In fact, the spools of thread themselves take one full day to put together. The machines are in a traditional style, made of wood with foot pedals. I sit down on a work bench and am handed the spool of thread. While Shimonika had started the coaster for me, my job is to finish it. I weave the dark blue thread, looping it through the already-sewn material to create a horizontal line, pulling a wooden bar down to flatten it, pressing one of the foot pedals down and then bringing down the wooden bar in a fervent manner twice more. One I get the rhythm down, it’s actually quite fun.

“I’m going to buy one of these machines and do this at home,” I say to Kyoko.

She smiles. “Are you going to handmake your own thread and dye the patterns, too?”

Okay, maybe I’m not that traditional.

Shimonika tells us about the Tanadoui Harvest Festival and how weaving and the banana leaf kimono are important for the dancers. The festival takes place for 10 days during the fall, and is a celebration of the traditions of the people as well as the abundance brought by the Earth. Everyone on the island gets involved, and it’s a joyous time of singing, dancing and laughter.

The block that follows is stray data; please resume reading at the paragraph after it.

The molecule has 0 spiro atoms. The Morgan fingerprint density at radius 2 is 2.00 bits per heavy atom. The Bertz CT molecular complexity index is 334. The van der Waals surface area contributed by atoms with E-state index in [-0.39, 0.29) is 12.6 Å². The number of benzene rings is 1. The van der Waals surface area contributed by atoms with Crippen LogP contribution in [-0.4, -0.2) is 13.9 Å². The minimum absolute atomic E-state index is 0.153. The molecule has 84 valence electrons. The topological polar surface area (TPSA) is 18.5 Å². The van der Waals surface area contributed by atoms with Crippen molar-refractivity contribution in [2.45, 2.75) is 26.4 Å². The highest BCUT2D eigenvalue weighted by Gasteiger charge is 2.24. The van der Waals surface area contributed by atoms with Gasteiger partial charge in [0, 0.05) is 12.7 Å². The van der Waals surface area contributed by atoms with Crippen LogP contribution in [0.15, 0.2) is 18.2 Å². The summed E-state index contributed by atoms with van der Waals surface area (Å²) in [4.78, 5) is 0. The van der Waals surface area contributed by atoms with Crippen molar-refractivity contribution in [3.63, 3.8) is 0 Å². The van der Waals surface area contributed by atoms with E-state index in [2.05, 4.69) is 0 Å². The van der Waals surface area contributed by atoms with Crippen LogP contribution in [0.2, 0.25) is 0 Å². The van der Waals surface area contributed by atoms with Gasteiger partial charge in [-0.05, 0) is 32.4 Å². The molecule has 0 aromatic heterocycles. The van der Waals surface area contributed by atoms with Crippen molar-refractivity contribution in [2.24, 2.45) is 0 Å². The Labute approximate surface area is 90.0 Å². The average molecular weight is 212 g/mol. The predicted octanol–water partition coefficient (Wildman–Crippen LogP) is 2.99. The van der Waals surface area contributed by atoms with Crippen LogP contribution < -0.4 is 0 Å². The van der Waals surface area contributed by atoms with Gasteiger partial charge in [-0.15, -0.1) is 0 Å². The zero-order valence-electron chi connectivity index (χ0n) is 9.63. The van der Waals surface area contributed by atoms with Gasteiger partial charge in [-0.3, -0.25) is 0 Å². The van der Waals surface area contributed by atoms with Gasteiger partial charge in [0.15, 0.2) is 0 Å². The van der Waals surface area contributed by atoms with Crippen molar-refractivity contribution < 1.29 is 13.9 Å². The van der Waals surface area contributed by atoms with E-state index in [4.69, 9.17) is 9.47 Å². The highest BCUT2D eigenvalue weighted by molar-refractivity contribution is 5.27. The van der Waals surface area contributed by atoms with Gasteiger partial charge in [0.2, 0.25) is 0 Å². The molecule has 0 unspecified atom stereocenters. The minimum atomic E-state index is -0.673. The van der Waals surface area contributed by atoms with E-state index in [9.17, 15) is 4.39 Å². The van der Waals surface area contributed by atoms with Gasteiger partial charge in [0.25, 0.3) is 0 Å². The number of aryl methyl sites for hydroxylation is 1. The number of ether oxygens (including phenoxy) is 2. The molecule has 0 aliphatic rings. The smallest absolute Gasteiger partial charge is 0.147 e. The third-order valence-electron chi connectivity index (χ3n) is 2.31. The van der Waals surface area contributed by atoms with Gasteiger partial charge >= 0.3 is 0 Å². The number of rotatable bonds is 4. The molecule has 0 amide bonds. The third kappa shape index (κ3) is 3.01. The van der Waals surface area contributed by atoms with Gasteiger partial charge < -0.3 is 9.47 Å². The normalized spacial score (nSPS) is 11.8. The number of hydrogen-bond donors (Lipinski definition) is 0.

“The people here are proud of their heritage,” Kirioko tells me. “They want to preserve it as much as possible.”

And that’s exactly what I love about Taketomi so much.

Local Ishigaki Miya Pork and foie-gras croquette

Local Ishigaki Miya Pork and foie-gras croquette

Epicurious Pursuits

This is the amuse-bouche,” explains the smiling server. “It’s a piperade of Ishigaki black chicken egg and salt cured pork with Island vegetables.”